Drugmaker Mylan (NASDAQ: MYL) is all set for a transformation with its planned merger with Upjohn, the generic medicine business of Pfizer (PFE). The transaction, which is expected to close mid-2020, is of great significance for the company at a time when it is facing multiple challenges, including sales slump in North America and pricing issues.
Of late, Mylan has been pinning hope on its biosimilar business, with several candidates at different stages of development and neutropenia drug Fulphila recently securing FDA approval. The company has been gaining market share aided by the positive response to its biosimilar to Roche Holding’s cancer drug Herceptin. Ogivri was rolled out last year after a legal battle.
These positive factors, combined with the Pfizer tie-up, should help the company regain strength this year. Incoming chief financial officer Sanjeev Narula, who is expected to assume office at the combined entity later this year, will have several key tasks to perform.
Mylan’s stock was on the recovery path early this year, after last year’s dismal performance, but it pulled back last month amid the coronavirus-linked selloff. Market watchers predict a strong rebound in the latter part of the year and the majority of them recommend buying the stock.
Currently, the main challenge facing the company is lingering concerns over last year’s lawsuit in which several generic drugmakers including Mylan were charged with price-fixing. The final outcome of the case could play a key role in deciding the company’s future, given the unfavorable market conditions including the falling prices of generic drugs in the US.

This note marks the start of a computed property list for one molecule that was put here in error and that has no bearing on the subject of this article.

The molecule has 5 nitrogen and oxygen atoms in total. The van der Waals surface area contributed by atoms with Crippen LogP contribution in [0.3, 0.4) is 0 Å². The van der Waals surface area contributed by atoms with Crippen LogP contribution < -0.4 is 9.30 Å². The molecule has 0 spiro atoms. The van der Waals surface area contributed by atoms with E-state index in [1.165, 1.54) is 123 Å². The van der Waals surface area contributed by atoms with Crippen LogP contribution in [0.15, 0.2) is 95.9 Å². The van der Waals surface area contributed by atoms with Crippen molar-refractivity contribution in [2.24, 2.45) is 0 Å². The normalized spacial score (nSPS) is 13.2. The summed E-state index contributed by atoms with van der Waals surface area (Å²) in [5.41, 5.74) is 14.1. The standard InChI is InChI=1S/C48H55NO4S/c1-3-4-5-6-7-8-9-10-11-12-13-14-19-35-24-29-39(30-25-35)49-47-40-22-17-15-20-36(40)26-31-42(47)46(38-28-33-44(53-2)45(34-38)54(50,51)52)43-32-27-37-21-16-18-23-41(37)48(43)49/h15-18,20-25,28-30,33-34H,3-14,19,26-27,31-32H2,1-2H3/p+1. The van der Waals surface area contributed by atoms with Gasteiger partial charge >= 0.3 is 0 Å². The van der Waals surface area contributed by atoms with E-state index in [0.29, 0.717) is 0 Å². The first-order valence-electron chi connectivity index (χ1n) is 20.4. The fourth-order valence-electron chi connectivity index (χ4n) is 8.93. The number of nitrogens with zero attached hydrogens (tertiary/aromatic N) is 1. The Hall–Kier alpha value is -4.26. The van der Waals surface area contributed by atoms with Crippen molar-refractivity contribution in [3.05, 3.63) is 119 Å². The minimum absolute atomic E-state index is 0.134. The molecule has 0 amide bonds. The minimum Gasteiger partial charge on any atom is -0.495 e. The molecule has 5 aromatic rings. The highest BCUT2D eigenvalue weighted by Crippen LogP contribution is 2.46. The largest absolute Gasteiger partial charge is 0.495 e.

Q4 Profit up
Reflecting the strong demand across key markets, Mylan’s revenues grew 4% to $3.2 billion in the fourth quarter. Consequently, earnings, adjusted for one-off items, moved up 8% to $1.40 per share during the three-month period. While the bottom-line topped the Street view, revenues fell short of expectations.
Mylan’s stock, which has been in a free fall for more than a year, extended the losses in recent weeks as the COPID-19 crisis battered the markets. At $15.04, the shares closed the last trading session down 48% from last year. The stock contracted about 20% this year alone.
The recent optimism about economic recovery waned slightly this week after jobless claims increased more-than-expected to about 778,000 amid concerns over a resurgence in coronavirus cases. With the healthcare system
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